There was a time when the destination of many a Bhojpuri musical dreams was Mumbai. The recording studios and talent-spotting infrastructure of Bollywood aided the Bhojpuri boom. But now, Delhi is the new Bhojpuri music capital with mushrooming recording studios and a slew of migrants who want to become the next YouTube star.
A walk through the serpentine lanes of east Delhi’s Laxmi Nagar reveals many of the over 200 recording studios and about 500 Bhojpuri music labels. The studios are inconspicuously operating in cramped houses and are teeming with migrant labourers who come to Delhi from Uttar Pradesh and Bihar. They have two things in mind – a job and a YouTube dream.
As cassettes and CDs gave way to YouTube and millions of Jio-enabled over-sharers glued to the screen, the dynamics of the music industry changed and the entry barrier to stardom dropped. Anybody can now dream of becoming a viral Bhojpuri star.
And Delhi’s proximity to UP and Bihar, coupled with the earning opportunities in the city, has made it a fertile ground for the ambitious migrant labour.
Deepak Bihari, a young man from Bihar, hums lyrics of the famous Bhojpuri song “Raat diya buta ke piya tune kya-kya kiya (What my beloved husband did at night after switching off all the lights)” by Bhojpuri star Pawan Singh. Bihari is a singer, lyricist and a music composer. “My first song Roi roi likhatani patiya ho garnered more than four million views on YouTube.” He ran away from home when he was 10 and now is a caretaker at one of the studios.
This exploding industry solely revolves around the metrics of views, likes and shares. And you don’t have to be a star to get the likes and shares.
The recording studios
On a balmy Sunday morning, five young aspiring migrants walk into the dimly lit Raj Studio in Ganesh Nagar, east Delhi, to get their songs composed. The modest studio has a desk with a computer and a harmonium, a recording room with a microphone and a music stand.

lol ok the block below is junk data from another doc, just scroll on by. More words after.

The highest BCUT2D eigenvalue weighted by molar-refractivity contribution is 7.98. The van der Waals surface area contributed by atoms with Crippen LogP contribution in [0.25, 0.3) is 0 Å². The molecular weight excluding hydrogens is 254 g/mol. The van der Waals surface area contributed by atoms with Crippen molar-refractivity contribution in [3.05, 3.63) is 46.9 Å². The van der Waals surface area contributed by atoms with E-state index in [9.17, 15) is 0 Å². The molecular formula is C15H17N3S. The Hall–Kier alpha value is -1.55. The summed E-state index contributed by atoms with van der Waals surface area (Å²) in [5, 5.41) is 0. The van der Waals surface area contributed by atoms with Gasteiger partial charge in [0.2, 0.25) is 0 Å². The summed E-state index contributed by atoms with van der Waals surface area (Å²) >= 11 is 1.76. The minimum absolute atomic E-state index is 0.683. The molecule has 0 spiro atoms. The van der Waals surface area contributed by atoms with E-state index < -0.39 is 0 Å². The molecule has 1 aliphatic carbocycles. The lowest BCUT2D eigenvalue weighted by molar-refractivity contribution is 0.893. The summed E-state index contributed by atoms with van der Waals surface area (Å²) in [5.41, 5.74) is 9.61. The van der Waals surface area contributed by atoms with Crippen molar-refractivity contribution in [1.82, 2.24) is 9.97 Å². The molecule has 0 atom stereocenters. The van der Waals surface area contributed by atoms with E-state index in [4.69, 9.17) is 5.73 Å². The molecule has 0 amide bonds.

D.N. Mishra, the studio’s owner is ready for the peak weekend traffic. “Today is Sunday, so about 30 to 40 people will turn up to record songs,” Mishra says while chewing on a paan. “The Bhojpuri music scene is rapidly making its mark in Delhi,” he says. His clients come all the way from UP, Bihar, while some are residents of Delhi.
Recording studios in Mumbai cater to only the well-known Bhojpuri singers. Plus, the cost of living and production in Mumbai is too high for aspiring newbies. In Delhi, a song is recorded and produced for as low as Rs 2,500 and the studios are more welcoming.
A few steps ahead, there is another music studio, RCM Bhojpuri, where Amit Ashique, a young man from Bihar, has come to get his songs recorded. His songs go under the Bhojpuri label ‘Bhojpuriya Masti’ run by Nutan Films in Dwarka Mor. “The road to becoming a singer in this industry is tough. Take Pawan bhaiya (Pawan Singh) and Khesari bhaiya (Khesari Lal Yadav) for example – they are our inspiration but they didn’t become stars overnight. We too are trying for the same,” says Ashique.
Unlike other aspiring singers who work as labourers in factories, Ashique is completely devoted to his dreams. With many of his songs now crossing the million-view benchmark, he happily calls himself an “emerging star”.
“I have not been able to visit home for about eight months now. I used to go home more often when I was not this popular,” says Ashique.
Vikas Raj, a 26-year-old graphic designer, from Motihari district of Bihar seeing the expanding Bhojpuriya industry in Delhi, learnt the basics of music recording and opened a new studio –Ambey Studio– in August 2018 in east Delhi.